appointed and representations were made
and it was mutually understood that the
objectionable importation Wfould cease.
However it did not. and the flr.n that of
fender! principally are ihe ones that in
augurated the system and those that still
i. itinueit—A. del Pino & Broe. A com
mittee has beau appointed by tiie operatives
of Lozano Pendas & Cos., to take action m
regard to it. In answer the operatives of
Pino Bros, recite what they have d-ne and
ask that tlie employes of all factories in
Key Wes* t i appoint committees to consult
about the grievance.
The first primary meetings ever heard of
in Si. Augustine were held Monday night
in the four wards. All were largely at
tended. Presiding officers :.! secretaries
were selected at each meeting, and the fol
low ing delegates, ten from each ward, were
-elected: First Ward—J. A McDonald. A.
B. Phillips. J. A. Andrew. J. W. Bruce. E.
Mcßride. E McCobb. W. E. Hindi. M R.
Cooper. F. Bent and P. Capo. Second Ward
—B. Genovar. Dan Cosgrove. J. P. 'Whit
ney, H. K-nnedy. Thomas Rvan. W. Hig
fins. Frank Ingraham. J. L. Wheeler, J. D.
/opez and Bd. Andrew. Third Ward—W.
S. JL Pinkham, W. Mickler. J. F. Flam
bias, J. E. Goodwin. John Dowd. E. D.
Sabin. W. A. Mac-William*. R. C. Paris.
A Hernandez and E. Bickford. Fourth
Ward—Charles Collins. John Collie, Win.
McCoy. P. Davenport Mr-Oetleo, A. G.
Pellicer. Jr., H. Gaillard. Murray A.
Ija wr-n-e, an 1 Seth Canfi-ld Ingraham.
The convention was to be held last night.
CARDINAL MANNING'S ViEWS.
His Opinion of Gladstone Home Rule
and an Irish Parliament.
Mr. Frank Richardson sends to the Balti
more Sun an interesting report of an inter
view with Cardinal Manning in London,
from which the following is taken: "The
Cardinal evinced accurate knowledge of
American affairs. He admire* our form of
government, but thinks its administration
could be improved it" we bad fewer elections
and longer terms of offi'-e. He takes much
interest in the proposition for the assem
bling of a Catholic congress of Engiish
*l eak.ug people, and said he had just re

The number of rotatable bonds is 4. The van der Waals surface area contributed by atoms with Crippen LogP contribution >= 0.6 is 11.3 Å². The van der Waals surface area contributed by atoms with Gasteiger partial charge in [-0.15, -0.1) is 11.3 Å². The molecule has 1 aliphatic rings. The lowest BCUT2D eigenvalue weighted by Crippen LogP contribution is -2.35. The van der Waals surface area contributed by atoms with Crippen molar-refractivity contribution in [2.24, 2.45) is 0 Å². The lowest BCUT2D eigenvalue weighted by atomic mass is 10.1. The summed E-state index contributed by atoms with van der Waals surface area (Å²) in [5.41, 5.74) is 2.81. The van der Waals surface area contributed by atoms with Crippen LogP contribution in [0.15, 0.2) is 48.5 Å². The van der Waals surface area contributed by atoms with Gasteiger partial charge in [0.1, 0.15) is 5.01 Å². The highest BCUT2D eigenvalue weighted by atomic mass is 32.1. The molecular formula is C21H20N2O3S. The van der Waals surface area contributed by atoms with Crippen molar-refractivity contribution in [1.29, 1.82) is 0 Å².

ceived a letter from Bishop Ireland in
regard to that matter. I asked the cardi
nal about the progress of Catholicism in
England. He said it was If osfc grati
fying: that it was not so much in compara
tive point of numbers a* in the material
progress and influence. The church now
stood ou a happy basis in England, and was
given as much consideration by government
and people as any other denomination. The
Church of England did not exercise or at
tempt to axereise any direct i nfiuence ou
legislation or politics, but of course its pat
ronage controlled votes. He showed me
from his window a splendid site, covering
four acres, which he securest some time
since for the erection of a grand cathedral
in London. He said he should not, at liis
advam ed time of life, attempt to begin the
work of building this cathedral; that he
must leave for his successor. In speaking
of English politics, he said it was probable
that no people were better satisfied with
the structure of their government aud
its institutions than those of Great Britain.
In no government in the world
was there *uch a degree of absolute personal
liberty as in Great Britain. One never
knew there was any law until he ran
against it. Scotland and England were
completely fused in identity of interest. It
was different with Ireland l>eeause of the
different treatment. That unhappy island
had been ruled by England for more than
three centuries by force alone. It was under
Henry VIII. that the policy was inaugur
ated which had made and kept Ireland "dis
affected. Had it not been for this Ireland
would have been as devoted and as loyal to
the English crown as Scotland. He was an
Englishman to the backbone, but he knew
and loved Irish people. A more true, a
more loyal and a more noble race never
existed. They could be ruled with an up
lifted thumb when kindly and justly dealt
with, but they never would bow to force
aud wrong. He had often been asked about
bovcotters and moonshiners, and so on. He
believed that injustice always developed the
worst passions of men, and boycotters and
moonshiners were the product of injustice.
Proper and just land laws fie considered to
be the essential element for the tranquiliz
ing of Ireland, and one feature must be the
requirement of absentee landlords to return
or ]>art with their estates. There were sev
eral big corporations in London which owned
vast tracts of laud in Ireland. This was
manifestly wrong, aud one of the first things
to be remedied was that these lands should
go into the possession of those whose labor
gave them all the value they possess. The
cardinal said he had never been
much enamored with the name of “Irish
Parliament." In his view the legislative
body to be created for Ireland should
not be one with the prerogatives of a Parlia
ment a* commonly understood, but a cham
ber which should have the control of legisla
tion affecting local matters only. I said to
him I had found no sentiment worth speak
ing of in London in favor of Irish home
rule, and inquired what he thought about
the prosjiects. He replied tliat i xindou was
intensely aristocratic, intensely wedded to
custom, and therefore opposed to change.
But it was not so in the province*. The
feeling in favor of home rule was growing
rapidly every day in the country, and he
had the strongest belief it would eventually
tie strong enough to control both Houses of
Parliament, and force justice to be done the
Irish. He could not venture to predict’"when
this day would come, but he hoped to see it.